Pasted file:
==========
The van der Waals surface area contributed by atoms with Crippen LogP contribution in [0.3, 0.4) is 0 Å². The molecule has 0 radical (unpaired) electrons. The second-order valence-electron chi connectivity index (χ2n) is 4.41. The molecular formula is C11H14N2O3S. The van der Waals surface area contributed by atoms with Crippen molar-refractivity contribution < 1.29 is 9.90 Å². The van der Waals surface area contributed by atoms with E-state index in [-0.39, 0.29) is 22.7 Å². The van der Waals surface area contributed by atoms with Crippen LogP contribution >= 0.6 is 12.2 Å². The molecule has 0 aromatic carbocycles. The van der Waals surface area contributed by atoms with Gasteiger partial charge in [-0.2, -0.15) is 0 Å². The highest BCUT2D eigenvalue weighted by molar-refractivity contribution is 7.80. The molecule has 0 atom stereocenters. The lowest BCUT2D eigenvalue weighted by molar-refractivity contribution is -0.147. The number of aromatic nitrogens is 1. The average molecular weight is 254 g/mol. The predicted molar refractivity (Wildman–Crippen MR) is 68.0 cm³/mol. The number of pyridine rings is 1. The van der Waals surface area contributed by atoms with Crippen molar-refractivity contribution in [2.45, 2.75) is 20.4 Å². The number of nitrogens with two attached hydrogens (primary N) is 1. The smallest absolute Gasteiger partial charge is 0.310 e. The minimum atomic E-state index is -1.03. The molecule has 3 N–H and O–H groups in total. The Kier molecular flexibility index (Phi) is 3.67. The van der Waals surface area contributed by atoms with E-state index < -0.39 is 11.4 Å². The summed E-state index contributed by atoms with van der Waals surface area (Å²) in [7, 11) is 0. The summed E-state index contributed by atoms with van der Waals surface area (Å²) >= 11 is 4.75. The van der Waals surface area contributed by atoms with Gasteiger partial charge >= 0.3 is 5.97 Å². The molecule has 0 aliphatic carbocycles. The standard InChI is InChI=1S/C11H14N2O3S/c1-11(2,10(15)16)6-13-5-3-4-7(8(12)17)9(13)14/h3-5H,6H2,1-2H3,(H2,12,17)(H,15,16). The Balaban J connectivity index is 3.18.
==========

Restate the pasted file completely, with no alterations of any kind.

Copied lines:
The van der Waals surface area contributed by atoms with Crippen LogP contribution in [0.3, 0.4) is 0 Å². The molecule has 0 radical (unpaired) electrons. The second-order valence-electron chi connectivity index (χ2n) is 4.41. The molecular formula is C11H14N2O3S. The van der Waals surface area contributed by atoms with Crippen molar-refractivity contribution < 1.29 is 9.90 Å². The van der Waals surface area contributed by atoms with E-state index in [-0.39, 0.29) is 22.7 Å². The van der Waals surface area contributed by atoms with Crippen LogP contribution >= 0.6 is 12.2 Å². The molecule has 0 aromatic carbocycles. The van der Waals surface area contributed by atoms with Gasteiger partial charge in [-0.2, -0.15) is 0 Å². The highest BCUT2D eigenvalue weighted by molar-refractivity contribution is 7.80. The molecule has 0 atom stereocenters. The lowest BCUT2D eigenvalue weighted by molar-refractivity contribution is -0.147. The number of aromatic nitrogens is 1. The average molecular weight is 254 g/mol. The predicted molar refractivity (Wildman–Crippen MR) is 68.0 cm³/mol. The number of pyridine rings is 1. The van der Waals surface area contributed by atoms with Crippen molar-refractivity contribution in [2.45, 2.75) is 20.4 Å². The number of nitrogens with two attached hydrogens (primary N) is 1. The smallest absolute Gasteiger partial charge is 0.310 e. The minimum atomic E-state index is -1.03. The molecule has 3 N–H and O–H groups in total. The Kier molecular flexibility index (Phi) is 3.67. The van der Waals surface area contributed by atoms with E-state index < -0.39 is 11.4 Å². The summed E-state index contributed by atoms with van der Waals surface area (Å²) in [7, 11) is 0. The summed E-state index contributed by atoms with van der Waals surface area (Å²) >= 11 is 4.75. The van der Waals surface area contributed by atoms with Gasteiger partial charge >= 0.3 is 5.97 Å². The molecule has 0 aliphatic carbocycles. The standard InChI is InChI=1S/C11H14N2O3S/c1-11(2,10(15)16)6-13-5-3-4-7(8(12)17)9(13)14/h3-5H,6H2,1-2H3,(H2,12,17)(H,15,16). The Balaban J connectivity index is 3.18.